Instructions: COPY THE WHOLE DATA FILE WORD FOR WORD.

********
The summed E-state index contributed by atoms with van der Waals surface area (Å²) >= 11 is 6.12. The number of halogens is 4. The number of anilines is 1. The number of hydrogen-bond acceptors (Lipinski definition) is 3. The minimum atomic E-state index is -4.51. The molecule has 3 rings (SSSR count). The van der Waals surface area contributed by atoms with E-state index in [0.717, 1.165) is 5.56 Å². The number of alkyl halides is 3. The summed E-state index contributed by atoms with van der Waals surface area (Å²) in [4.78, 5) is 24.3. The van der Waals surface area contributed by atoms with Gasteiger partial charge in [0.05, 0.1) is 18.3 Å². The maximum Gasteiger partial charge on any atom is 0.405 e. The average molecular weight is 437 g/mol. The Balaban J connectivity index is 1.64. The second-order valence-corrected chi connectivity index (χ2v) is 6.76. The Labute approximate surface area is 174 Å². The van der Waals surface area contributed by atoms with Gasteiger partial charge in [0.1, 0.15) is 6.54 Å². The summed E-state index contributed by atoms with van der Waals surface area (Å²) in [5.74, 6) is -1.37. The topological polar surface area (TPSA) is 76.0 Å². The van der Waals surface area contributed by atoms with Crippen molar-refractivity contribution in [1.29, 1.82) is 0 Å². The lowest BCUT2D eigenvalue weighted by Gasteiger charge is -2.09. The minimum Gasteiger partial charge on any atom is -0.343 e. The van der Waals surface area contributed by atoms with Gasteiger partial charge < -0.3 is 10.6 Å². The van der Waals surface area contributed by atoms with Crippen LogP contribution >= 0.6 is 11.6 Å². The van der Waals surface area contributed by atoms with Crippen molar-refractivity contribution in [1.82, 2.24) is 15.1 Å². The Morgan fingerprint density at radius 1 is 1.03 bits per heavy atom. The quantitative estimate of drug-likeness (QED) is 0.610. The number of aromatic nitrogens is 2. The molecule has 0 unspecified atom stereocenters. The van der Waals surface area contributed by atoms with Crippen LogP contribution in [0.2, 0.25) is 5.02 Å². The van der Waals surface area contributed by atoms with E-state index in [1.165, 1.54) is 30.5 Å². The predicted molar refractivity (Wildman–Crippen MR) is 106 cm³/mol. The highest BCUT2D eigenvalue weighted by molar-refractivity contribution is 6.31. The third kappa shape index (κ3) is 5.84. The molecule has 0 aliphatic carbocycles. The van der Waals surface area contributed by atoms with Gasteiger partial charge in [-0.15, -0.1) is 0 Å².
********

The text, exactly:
The summed E-state index contributed by atoms with van der Waals surface area (Å²) >= 11 is 6.12. The number of halogens is 4. The number of anilines is 1. The number of hydrogen-bond acceptors (Lipinski definition) is 3. The minimum atomic E-state index is -4.51. The molecule has 3 rings (SSSR count). The van der Waals surface area contributed by atoms with E-state index in [0.717, 1.165) is 5.56 Å². The number of alkyl halides is 3. The summed E-state index contributed by atoms with van der Waals surface area (Å²) in [4.78, 5) is 24.3. The van der Waals surface area contributed by atoms with Gasteiger partial charge in [0.05, 0.1) is 18.3 Å². The maximum Gasteiger partial charge on any atom is 0.405 e. The average molecular weight is 437 g/mol. The Balaban J connectivity index is 1.64. The second-order valence-corrected chi connectivity index (χ2v) is 6.76. The Labute approximate surface area is 174 Å². The van der Waals surface area contributed by atoms with Gasteiger partial charge in [0.1, 0.15) is 6.54 Å². The summed E-state index contributed by atoms with van der Waals surface area (Å²) in [5.74, 6) is -1.37. The topological polar surface area (TPSA) is 76.0 Å². The van der Waals surface area contributed by atoms with Crippen molar-refractivity contribution in [1.29, 1.82) is 0 Å². The lowest BCUT2D eigenvalue weighted by Gasteiger charge is -2.09. The minimum Gasteiger partial charge on any atom is -0.343 e. The van der Waals surface area contributed by atoms with Gasteiger partial charge < -0.3 is 10.6 Å². The van der Waals surface area contributed by atoms with Crippen LogP contribution >= 0.6 is 11.6 Å². The van der Waals surface area contributed by atoms with Crippen molar-refractivity contribution in [1.82, 2.24) is 15.1 Å². The Morgan fingerprint density at radius 1 is 1.03 bits per heavy atom. The quantitative estimate of drug-likeness (QED) is 0.610. The number of aromatic nitrogens is 2. The molecule has 0 unspecified atom stereocenters. The van der Waals surface area contributed by atoms with Crippen LogP contribution in [0.2, 0.25) is 5.02 Å². The van der Waals surface area contributed by atoms with E-state index in [1.165, 1.54) is 30.5 Å². The predicted molar refractivity (Wildman–Crippen MR) is 106 cm³/mol. The highest BCUT2D eigenvalue weighted by molar-refractivity contribution is 6.31. The third kappa shape index (κ3) is 5.84. The molecule has 0 aliphatic carbocycles. The van der Waals surface area contributed by atoms with Gasteiger partial charge in [-0.15, -0.1) is 0 Å².